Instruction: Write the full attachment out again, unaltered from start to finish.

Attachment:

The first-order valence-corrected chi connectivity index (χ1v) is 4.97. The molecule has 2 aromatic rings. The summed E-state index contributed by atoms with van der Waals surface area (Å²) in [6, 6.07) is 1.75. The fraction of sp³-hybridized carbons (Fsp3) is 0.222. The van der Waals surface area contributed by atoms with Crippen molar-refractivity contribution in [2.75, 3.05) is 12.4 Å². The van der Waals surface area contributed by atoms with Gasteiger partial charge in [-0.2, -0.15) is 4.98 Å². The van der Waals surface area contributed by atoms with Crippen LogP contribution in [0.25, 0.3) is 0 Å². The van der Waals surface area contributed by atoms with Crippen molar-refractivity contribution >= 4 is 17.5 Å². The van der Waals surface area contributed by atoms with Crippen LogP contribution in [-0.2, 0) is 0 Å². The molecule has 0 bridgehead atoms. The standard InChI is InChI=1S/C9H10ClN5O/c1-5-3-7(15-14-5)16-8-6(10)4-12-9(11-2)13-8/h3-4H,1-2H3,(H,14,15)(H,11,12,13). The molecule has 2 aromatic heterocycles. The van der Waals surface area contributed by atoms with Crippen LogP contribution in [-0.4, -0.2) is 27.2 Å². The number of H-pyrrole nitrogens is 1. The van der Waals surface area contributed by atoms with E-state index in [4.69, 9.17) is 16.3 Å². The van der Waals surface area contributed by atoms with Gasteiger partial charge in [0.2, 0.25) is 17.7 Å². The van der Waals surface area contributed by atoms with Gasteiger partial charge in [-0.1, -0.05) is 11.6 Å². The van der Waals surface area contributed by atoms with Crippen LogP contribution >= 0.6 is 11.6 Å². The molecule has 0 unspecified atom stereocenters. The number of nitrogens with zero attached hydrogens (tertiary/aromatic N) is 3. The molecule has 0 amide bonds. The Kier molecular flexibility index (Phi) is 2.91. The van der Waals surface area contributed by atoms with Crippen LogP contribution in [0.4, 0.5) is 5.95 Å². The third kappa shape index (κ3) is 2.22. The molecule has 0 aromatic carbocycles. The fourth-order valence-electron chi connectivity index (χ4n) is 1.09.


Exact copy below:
The first-order valence-corrected chi connectivity index (χ1v) is 4.97. The molecule has 2 aromatic rings. The summed E-state index contributed by atoms with van der Waals surface area (Å²) in [6, 6.07) is 1.75. The fraction of sp³-hybridized carbons (Fsp3) is 0.222. The van der Waals surface area contributed by atoms with Crippen molar-refractivity contribution in [2.75, 3.05) is 12.4 Å². The van der Waals surface area contributed by atoms with Gasteiger partial charge in [-0.2, -0.15) is 4.98 Å². The van der Waals surface area contributed by atoms with Crippen LogP contribution in [0.25, 0.3) is 0 Å². The van der Waals surface area contributed by atoms with Crippen molar-refractivity contribution >= 4 is 17.5 Å². The van der Waals surface area contributed by atoms with Crippen LogP contribution in [-0.2, 0) is 0 Å². The molecule has 0 bridgehead atoms. The standard InChI is InChI=1S/C9H10ClN5O/c1-5-3-7(15-14-5)16-8-6(10)4-12-9(11-2)13-8/h3-4H,1-2H3,(H,14,15)(H,11,12,13). The molecule has 2 aromatic heterocycles. The van der Waals surface area contributed by atoms with Crippen LogP contribution in [-0.4, -0.2) is 27.2 Å². The number of H-pyrrole nitrogens is 1. The van der Waals surface area contributed by atoms with E-state index in [4.69, 9.17) is 16.3 Å². The van der Waals surface area contributed by atoms with Gasteiger partial charge in [0.2, 0.25) is 17.7 Å². The van der Waals surface area contributed by atoms with Gasteiger partial charge in [-0.1, -0.05) is 11.6 Å². The van der Waals surface area contributed by atoms with Crippen LogP contribution >= 0.6 is 11.6 Å². The molecule has 0 unspecified atom stereocenters. The number of nitrogens with zero attached hydrogens (tertiary/aromatic N) is 3. The molecule has 0 amide bonds. The Kier molecular flexibility index (Phi) is 2.91. The van der Waals surface area contributed by atoms with Crippen LogP contribution in [0.4, 0.5) is 5.95 Å². The third kappa shape index (κ3) is 2.22. The molecule has 0 aromatic carbocycles. The fourth-order valence-electron chi connectivity index (χ4n) is 1.09.